Processors have come a very long way in a very short time. CPUs have moved from 4-bit to 8-bit to 64-bit processing, and are gaining ever more cores on a single piece of silicon. They have become smaller, more efficient and more powerful than the earliest processor designers could ever imagine.
Whether it's the System on a Chip in your smartphone or the Kaby Lake in your next PC, modern CPUs are astonishing feats of engineering – and each one of them stands on the shoulders of giants. Come with us as we discover 10 CPUs that changed computing.
This article is part of TechRadar's Silicon Week. The world inside of our machines is changing more rapidly than ever, so we're looking to explore everything CPUs, GPUs and all other forms of the most precious metal in computing.
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1. Intel 4004
The 1971 Intel 4004 was designed for calculators, not computers, but the 4-bit 4004 was the first commercially available CPU. Intel had been commissioned by the Busicom calculator firm to make Busicom's own design of chipset, but Intel decided that it was far too complicated and used too many pins.
The result was the 4004, which appeared in the first commercial product ever to use a microprocessor: the Busicom 141-PF calculator. Sadly the story that the 4004 also powered the Pioneer 10 space project is just a myth.
2. Intel 8080
The 4-bit 4004 was followed by the 8-bit 8008, but 1974's 8080 was the next great leap forward – it was the target for CP/M, the first standard personal computer operating system, and it powered early PCs such as the Altair 8800.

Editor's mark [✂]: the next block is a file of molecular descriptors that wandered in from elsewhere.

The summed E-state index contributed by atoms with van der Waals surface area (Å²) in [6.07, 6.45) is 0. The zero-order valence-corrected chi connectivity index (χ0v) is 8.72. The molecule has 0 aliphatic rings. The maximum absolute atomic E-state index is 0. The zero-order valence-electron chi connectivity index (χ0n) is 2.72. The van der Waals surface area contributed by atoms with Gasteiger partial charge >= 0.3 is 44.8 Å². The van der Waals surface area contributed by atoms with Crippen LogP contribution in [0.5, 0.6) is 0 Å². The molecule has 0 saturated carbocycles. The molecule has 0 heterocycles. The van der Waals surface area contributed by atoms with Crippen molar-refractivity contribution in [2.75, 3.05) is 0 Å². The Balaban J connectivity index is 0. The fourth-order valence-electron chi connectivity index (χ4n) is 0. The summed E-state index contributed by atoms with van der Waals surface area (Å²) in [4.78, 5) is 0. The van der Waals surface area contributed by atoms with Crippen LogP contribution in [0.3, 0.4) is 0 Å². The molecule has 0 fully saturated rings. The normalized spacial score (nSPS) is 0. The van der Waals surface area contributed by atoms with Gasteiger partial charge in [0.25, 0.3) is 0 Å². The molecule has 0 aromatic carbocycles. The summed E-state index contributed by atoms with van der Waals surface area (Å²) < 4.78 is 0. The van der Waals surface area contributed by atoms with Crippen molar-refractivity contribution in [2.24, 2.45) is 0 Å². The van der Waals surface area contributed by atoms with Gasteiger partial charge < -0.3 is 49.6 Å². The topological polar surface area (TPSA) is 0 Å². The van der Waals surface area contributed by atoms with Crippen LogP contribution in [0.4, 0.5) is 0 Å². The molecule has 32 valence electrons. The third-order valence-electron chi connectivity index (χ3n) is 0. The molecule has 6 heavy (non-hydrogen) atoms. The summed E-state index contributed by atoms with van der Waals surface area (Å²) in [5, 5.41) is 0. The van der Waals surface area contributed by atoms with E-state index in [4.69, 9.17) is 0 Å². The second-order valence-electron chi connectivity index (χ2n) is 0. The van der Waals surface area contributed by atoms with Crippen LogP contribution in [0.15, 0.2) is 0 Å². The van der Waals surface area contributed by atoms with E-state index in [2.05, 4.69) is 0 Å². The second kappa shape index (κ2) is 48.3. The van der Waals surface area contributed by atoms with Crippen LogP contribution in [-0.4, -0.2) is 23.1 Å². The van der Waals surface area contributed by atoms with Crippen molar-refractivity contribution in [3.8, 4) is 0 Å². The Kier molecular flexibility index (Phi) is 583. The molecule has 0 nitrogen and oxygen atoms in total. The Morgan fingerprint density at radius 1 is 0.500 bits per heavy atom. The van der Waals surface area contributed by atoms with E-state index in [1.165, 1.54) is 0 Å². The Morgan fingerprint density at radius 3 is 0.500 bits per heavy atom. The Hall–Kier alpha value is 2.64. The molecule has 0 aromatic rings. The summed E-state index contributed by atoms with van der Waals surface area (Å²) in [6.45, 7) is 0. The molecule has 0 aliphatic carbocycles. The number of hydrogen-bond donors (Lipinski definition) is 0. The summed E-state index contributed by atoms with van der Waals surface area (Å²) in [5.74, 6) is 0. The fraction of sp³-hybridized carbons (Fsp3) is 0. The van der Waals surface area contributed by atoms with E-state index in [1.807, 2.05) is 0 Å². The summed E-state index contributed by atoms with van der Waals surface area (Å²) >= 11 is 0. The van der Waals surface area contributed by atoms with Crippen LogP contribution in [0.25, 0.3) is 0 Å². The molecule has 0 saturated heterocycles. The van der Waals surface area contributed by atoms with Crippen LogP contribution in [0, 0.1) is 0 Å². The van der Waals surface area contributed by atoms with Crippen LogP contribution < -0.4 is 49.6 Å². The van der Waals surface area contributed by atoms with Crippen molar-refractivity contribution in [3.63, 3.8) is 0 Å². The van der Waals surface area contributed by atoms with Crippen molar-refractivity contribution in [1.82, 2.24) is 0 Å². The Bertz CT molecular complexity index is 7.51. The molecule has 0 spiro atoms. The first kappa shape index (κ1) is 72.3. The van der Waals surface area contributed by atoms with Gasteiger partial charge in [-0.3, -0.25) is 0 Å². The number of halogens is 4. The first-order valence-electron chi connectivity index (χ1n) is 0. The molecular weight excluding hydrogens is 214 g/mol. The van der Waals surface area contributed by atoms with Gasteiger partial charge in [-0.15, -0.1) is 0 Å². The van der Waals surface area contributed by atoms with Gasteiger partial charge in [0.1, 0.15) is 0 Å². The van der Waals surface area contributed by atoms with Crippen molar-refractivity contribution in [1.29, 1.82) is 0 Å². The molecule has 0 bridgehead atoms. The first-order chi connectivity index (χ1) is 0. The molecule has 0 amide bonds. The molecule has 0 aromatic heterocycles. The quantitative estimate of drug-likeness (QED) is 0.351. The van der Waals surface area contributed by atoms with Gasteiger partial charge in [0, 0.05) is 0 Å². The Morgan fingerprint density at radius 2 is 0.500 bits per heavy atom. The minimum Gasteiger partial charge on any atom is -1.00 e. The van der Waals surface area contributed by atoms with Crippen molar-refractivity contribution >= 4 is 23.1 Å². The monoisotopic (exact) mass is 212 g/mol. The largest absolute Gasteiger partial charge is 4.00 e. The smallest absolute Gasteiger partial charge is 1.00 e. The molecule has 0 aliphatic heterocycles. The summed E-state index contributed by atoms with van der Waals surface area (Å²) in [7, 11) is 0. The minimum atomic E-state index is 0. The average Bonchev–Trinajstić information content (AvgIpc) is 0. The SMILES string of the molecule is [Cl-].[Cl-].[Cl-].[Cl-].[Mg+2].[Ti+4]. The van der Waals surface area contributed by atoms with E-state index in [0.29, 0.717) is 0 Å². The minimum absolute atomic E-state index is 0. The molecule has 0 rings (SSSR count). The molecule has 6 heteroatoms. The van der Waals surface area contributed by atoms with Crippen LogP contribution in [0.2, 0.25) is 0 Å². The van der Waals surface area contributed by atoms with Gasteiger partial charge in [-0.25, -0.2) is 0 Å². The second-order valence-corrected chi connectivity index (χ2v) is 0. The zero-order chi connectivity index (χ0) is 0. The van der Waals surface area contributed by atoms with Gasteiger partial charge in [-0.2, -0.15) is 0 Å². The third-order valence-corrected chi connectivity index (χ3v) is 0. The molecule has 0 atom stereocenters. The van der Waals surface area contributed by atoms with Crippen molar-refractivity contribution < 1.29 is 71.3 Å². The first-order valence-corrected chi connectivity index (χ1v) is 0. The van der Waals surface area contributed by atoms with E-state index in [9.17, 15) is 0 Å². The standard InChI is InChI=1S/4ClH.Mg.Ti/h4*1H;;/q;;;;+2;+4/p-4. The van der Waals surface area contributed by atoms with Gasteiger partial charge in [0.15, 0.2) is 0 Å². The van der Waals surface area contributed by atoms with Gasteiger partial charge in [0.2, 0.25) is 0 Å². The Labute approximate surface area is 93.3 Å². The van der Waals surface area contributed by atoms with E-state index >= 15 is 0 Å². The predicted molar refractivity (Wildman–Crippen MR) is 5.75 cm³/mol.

That was a game changer, because previously microprocessors had been designed for very specific machines such as calculators and tills. Now, those processors could be the heart of multi-purpose computers. The 8080 was a huge hit and widely copied.
3. Intel 8086
If you're reading this on a PC or a Mac, this is your processor's granddad or grandmother. The 1978 Intel 8086 was the processor for the original IBM PC and widely imitated IBM PC XT, and it introduced the 8086 architecture that Intel would use as the basis for all its x86 processors. It appeared in the Xerox NoteTaker, one of the earliest portable PCs, the popular IBM PS/2, the Wang Professional Computer and many other PCs. 8086 processors also powered NASA's ground maintenance equipment for the space shuttle.
4. MOS 6502
You might not recognise the name, and it wasn't really anything special in the technological stakes – but you've almost certainly used the 6502. By effectively offering everything the Motorola 6800 processor could do at a much lower cost, MOS Technology's 1975 processor was used in the Apple I and II, Atari 2600, Nintendo's NES, the Commodore PET and many more.
If you're in the UK and of a certain vintage, you'll have been taught computing on the BBC Micro that the 6502 sat inside – and if you're a film fan you might recognise it as the processor that supposedly powered Arnold Schwarzenegger's original Terminator and Futurama's Bender.